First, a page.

|View from our Ko Olina home|
We’d been among those whose mantra was, “Not us! We aren’t timeshare people!” We’d simply taken the sales pitch offer for a good deal on a few nights stay and to prove to ourselves that we’d never buy a place there. Famous last words.
It has become our ‘home resort’ – a place where we are guaranteed three weeks of Aloha Life each year.
And ‘home’ has taken on a new meaning since that initial timeshare purchase.
|Our Ko Olina home|
Doing it DifferentlyAs nice as that bit of familiar was, our goal this year was to do the island differently. We seldom venture into the big city of Honolulu; gateway to the iconic Diamond Head (which really is quite magical) and Waikiki (which really is over-run with tourists and we avoid it like the plague).
We were doing a treasure hunt of our own design – a search for the island’s Hidden Gems . . .those special lesser-known places and those often frequented by locals but overlooked by visitors such as ourselves.
|Our treasure hunt map|
Research began in December while we were still in Greece. I contacted friends who’ve lived on the island and asked for their recommendations. I began reading up on the places they suggested. Then, as we traveled about the island and met locals, I told them of my quest and they also had more suggestions of ‘not to miss’ places.
Since I know many of you didn’t see my article I decided that I’d share a few of our finds in today’s blog post.
I can tell you this was one of our best trips to Hawaii – made so by these special places. I know we plan to return to them in future visits..
I don’t have space to write about them all, but among those places we ‘discovered’ were a naval air museum, a centuries hold Hawaiian temple, an eatery and a rum factory.
The Naval Air Museum at Barber’s Point(91-1299A Midway Street, Bldg. 1792, Kalaeloa Airport, 808-682-3982, nambp.org).
|The Scout with Brad Hayes|
Signage is limited and they keep the security fences locked so you don’t just drop by the Museum at Kalealoa Airport, formerly the Naval Air Station, on Barbers Point, near Kapeolei on O’ahu’s west coast. You have to schedule your tour in advance.
We chose a weekday morning and ended up having a private tour led by Brad Sekigawa, historian and Brad Hayes, executive director.
It was an amazing, simply, amazing two hours.
|Brad Sekigawa, Museum historian|
In leiu of an entrance fee donations are: $15 for adults, $10 seniors/military, $8 under 18.. To avoid the intense mid-day sun on the tarmac, booking early morning or late afternoon tours are recommended.
Pu,u O Mahuka Heiau – Hawaiian Temple(Pu,u O Mahuka Heiau Road, off Pupukea Road [Highway 835], Pupukea, 808-587-0300, nps.gov)
|Views from the open air temple|
And on the day we visited, we had the island’s largest heiau, ancient Hawaiian temple, to ourselves.
The old temple, several centuries old as a matter of fact, is believed to have been dedicated as a luakini, or sacrificial temple, where ceremonies involving animal or human sacrifices were conducted.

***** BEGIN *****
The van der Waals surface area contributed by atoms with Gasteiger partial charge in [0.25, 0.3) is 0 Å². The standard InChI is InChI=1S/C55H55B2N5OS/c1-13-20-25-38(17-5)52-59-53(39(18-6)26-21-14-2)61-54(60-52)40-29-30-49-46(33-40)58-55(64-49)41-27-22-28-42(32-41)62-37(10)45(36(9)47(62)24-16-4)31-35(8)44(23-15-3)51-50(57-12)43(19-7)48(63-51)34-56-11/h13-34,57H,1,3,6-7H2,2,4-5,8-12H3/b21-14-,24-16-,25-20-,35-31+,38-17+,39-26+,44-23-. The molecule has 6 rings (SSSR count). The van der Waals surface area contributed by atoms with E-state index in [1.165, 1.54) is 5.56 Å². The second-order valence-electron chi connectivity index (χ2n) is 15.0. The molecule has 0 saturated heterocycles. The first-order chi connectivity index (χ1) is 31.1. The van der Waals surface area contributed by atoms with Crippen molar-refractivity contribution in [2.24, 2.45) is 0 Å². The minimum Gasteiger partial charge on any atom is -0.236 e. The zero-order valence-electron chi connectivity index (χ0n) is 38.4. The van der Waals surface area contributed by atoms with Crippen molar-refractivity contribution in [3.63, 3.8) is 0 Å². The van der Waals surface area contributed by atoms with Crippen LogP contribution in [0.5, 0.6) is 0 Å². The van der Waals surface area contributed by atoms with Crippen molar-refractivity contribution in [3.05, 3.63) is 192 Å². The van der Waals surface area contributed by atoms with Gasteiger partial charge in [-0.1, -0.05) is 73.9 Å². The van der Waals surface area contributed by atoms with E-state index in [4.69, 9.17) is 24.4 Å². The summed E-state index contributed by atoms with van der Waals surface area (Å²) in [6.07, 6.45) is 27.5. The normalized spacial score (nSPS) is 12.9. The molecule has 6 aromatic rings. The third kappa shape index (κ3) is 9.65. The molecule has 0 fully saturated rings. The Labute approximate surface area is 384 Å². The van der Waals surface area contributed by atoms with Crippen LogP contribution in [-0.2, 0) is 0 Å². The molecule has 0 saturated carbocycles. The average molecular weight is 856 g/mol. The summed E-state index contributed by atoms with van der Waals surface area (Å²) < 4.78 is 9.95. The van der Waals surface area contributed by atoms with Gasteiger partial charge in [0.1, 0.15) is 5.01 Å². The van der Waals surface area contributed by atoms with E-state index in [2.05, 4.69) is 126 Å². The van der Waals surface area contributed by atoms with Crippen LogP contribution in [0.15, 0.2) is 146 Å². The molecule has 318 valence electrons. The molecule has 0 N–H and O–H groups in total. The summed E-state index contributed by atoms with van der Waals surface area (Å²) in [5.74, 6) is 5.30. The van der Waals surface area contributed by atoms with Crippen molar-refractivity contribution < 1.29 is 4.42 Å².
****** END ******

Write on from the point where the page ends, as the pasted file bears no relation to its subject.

|Offerings at the temple|
Manulele Distillers – the Rum makers(92-1770 Kunia Road, #227, Kunia, 808-649-0830, KoHanaRum.com)
|Manulele tasting room|
So tucked away amidst the sugar cane fields was this small distillery that we drove past it on our first try. Ready to give up, we backtracked our route and were certainly glad we’d persevered. This farm-to-bottle rum distillery is making a name for itself with its production of Ko Hana Hawaiian agricole rum; made from sugar cane, not molasses.
The distillery is surrounded by cane fields that are still hand-harvested. It is housed in what was once the Del Monte (cannery) company store. Several tours are offered daily; adults, 21 and older ($25 per person) and children ($15 for ages 6 – 20, under 6 free). At the tour’s end adults taste rum and youngsters are served gelato.
|Tiffany Tubon, assistant manager, explains the types of rum|
Kahumana Organic Farm, Café and Retreat Center(86-660 Lualualei Homestead Road, Waianae, 808-696-8844, kahumana.org)
|Kahumana Retreat Center|
|A late afternoon rain caused us to eat inside the covered patio|
‘Kahumana’ is interpreted as, “Guardian of the Life Forces”, derived from the Hawaiian words ‘kahu’ a spiritual leader, healer, or priest and ‘mana’ life force.
|Our meals were 'broke da mouth' good!|
Alcohol is not served but BYOB for adults is fine. Dining reservations recommended.
This one was a perfect dining spot for those staying out on the west coast. It would be a rather long drive for dinner from Honolulu but they do serve lunch as well.
|Kite surfer on the North Shore|
It is Holy Week, the week before Easter in Greece. Next week, I’ll tell you about how we celebrated it in this village. Until then, safe travels to you and yours ~
Linking this week with some or all these fine bloggers:
Through My Lens
Our World Tuesday
Travel Photo Thursday –
Weekend Travel Inspiration
Best of Weekend